How to leverage digital in the workplace
This article was written in partnership with our Executive Education Advocate Holly Tattersall, Owner and CEO of digital recruitment agency Digital Talent Co. and head of Women in Digital.”
In an age where technology reigns supreme, digital platforms and communications tools are ubiquitous. They're redefining the way we work. No longer do we work in one physical space occupied by employees during office hours. Now, we can connect, collaborate, manage projects, post, publish, and pay across teams, departments, and timelines.
Holly Tattersall knows digital well. Holly is the Owner and CEO of digital recruitment agency Digital Talent Co. She also heads up Women in Digital, which empowers women working in the industry through education, mentoring, and networking opportunities.
We chatted to Holly about which platforms and talent are in demand, and how to leverage them in the workplace.
How do you pick the right digital talent and tools?
“I spend a lot of time with clients each day – learning about what they do, what’s working and what isn’t. They know they need to leverage digital, but they don't always identify as ‘digital savvy’. So they look to recruiting someone who is," Holly says.
“Hiring the right talent and choosing the best tools requires an understanding of your business challenges and opportunities. So organisational data and analytics (D&A) are key.
“Ask yourself what you want to achieve in the workplace. Is your goal to improve business productivity? To drive strategy or change, increase market share, or innovate?”
Harvard Business Review touts the value of D&A as a key organisational function. “D&A should be the pulse of the organisation, incorporated into all key decisions across sales, marketing, supply chain, customer experience, and other core functions.”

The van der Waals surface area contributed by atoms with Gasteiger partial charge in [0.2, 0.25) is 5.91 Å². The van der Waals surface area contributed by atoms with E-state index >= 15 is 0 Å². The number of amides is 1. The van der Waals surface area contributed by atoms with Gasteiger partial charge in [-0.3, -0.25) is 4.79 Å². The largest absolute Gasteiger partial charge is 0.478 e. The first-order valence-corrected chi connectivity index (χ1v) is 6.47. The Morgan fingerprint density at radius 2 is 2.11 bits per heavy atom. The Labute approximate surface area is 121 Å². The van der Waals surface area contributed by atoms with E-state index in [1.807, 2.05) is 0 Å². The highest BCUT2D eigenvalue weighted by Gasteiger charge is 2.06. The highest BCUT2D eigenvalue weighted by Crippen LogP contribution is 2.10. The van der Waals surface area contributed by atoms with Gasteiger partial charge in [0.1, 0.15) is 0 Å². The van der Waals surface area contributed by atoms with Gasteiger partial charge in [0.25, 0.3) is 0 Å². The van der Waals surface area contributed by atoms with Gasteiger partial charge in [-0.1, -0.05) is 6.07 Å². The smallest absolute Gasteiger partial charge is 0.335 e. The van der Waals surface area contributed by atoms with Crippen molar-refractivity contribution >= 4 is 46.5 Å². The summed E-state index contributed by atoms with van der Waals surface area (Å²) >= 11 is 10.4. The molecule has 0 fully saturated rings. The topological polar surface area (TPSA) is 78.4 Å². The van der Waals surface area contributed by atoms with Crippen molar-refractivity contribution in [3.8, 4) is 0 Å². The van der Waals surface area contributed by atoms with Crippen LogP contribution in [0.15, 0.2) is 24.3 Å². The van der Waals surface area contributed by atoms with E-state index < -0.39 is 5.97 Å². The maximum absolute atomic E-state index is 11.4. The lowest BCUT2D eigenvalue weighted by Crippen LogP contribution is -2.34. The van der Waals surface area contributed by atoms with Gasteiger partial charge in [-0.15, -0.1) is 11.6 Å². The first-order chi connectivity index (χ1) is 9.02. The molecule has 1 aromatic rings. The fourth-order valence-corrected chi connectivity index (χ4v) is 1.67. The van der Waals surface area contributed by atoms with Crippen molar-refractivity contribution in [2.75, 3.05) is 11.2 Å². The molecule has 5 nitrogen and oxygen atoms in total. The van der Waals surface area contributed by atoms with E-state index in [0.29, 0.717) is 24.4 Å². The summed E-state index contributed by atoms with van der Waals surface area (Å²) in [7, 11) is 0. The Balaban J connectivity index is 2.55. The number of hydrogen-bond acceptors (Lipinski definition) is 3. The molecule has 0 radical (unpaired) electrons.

“Having the right tools is critically important, but too often executives overlook or underestimate the significance of the people...required to build a successful D&A function.”
What digital talent is in demand right now?
Incidentally, Holly says one of the most in-demand digital roles right now is data analyst.
“A lot of companies don’t know what data they should be collecting and how to interpret it.”
“A great analyst will understand your business problem and know how to collect the right data and generate reports with meaning. They’ll be able to visually present that information.”
But depending on your business goals and the business insight you have, you might need a more niche digital specialist.
“Digital talent is much more granular now. I recall even a few years ago an old boss of mine saying, “we really need a digital person." But now I have clients saying specifically, "I need an analyst” or “I need a software developer.”
“That’s an indication that the digital space is growing. And with it, a knowledge of what integrating digital tools and talent in the workplace can achieve and why they should be part of a holistic strategy.”
So what are some of the most popular digital tools businesses are using?
“There are so many out there that it can be hard to know where to begin, and what's going to be worth your time,” says Holly.
She highlights some of her favourite tried and tested digital platforms.
Trello – A collaboration tool to help you manage projects. You can add ‘lists’ to ‘boards’ – say, the ‘Business 101 Conference’ board, with lists for ‘confirmed speakers’, ‘venue’, and ‘sponsors' and @mention team members to notify them.
“Trello is easy to use and keeps you on track when you have multiple projects underway, while allowing you to collaborate effectively with your team,” Holly says.
Buffer – A popular social media automation and scheduling tool. House your social media accounts in one place, then plan, schedule, and measure your content across them.
Flipboard – “Like Instagram for news, you curate your newsfeed to personal preference. It might sound basic, but I’ve found it makes content easier to access and digest.”
Canva – “A free graphic design tool, which has revolutionised small business marketing.”
Stripe - “Stripe has taken a lot of market share from Paypal. It offers lower cost e-commerce solutions to online businesses, and seems particularly fitting for SMEs.
“They’re certainly doing something right, because its founders are two of the world’s youngest billionaires.”
Holly reiterates, in order to wield these tools effectively, businesses need to start with themselves - know what they want to achieve, and which talent will take them there.
“The more you know about your business and the digital tools and talent out there, the better you can leverage them to your advantage.”